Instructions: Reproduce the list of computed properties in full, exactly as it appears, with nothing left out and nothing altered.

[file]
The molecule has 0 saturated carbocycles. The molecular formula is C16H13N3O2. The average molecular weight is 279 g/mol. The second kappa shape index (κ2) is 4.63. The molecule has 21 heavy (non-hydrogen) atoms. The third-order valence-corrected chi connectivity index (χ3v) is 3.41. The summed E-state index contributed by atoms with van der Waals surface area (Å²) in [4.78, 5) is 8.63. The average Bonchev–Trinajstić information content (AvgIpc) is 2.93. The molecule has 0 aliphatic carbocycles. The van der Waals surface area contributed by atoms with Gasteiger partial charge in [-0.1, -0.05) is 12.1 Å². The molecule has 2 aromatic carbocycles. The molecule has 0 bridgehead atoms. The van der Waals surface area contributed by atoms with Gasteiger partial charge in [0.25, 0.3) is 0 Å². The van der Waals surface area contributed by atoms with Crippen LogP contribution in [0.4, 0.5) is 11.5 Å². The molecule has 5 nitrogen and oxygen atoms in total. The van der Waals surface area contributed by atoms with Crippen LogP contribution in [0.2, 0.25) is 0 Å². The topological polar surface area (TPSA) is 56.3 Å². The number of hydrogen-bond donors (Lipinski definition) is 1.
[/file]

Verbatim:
The molecule has 0 saturated carbocycles. The molecular formula is C16H13N3O2. The average molecular weight is 279 g/mol. The second kappa shape index (κ2) is 4.63. The molecule has 21 heavy (non-hydrogen) atoms. The third-order valence-corrected chi connectivity index (χ3v) is 3.41. The summed E-state index contributed by atoms with van der Waals surface area (Å²) in [4.78, 5) is 8.63. The average Bonchev–Trinajstić information content (AvgIpc) is 2.93. The molecule has 0 aliphatic carbocycles. The van der Waals surface area contributed by atoms with Gasteiger partial charge in [-0.1, -0.05) is 12.1 Å². The molecule has 2 aromatic carbocycles. The molecule has 0 bridgehead atoms. The van der Waals surface area contributed by atoms with Gasteiger partial charge in [0.25, 0.3) is 0 Å². The van der Waals surface area contributed by atoms with Crippen LogP contribution in [0.4, 0.5) is 11.5 Å². The molecule has 5 nitrogen and oxygen atoms in total. The van der Waals surface area contributed by atoms with Crippen LogP contribution in [0.2, 0.25) is 0 Å². The topological polar surface area (TPSA) is 56.3 Å². The number of hydrogen-bond donors (Lipinski definition) is 1.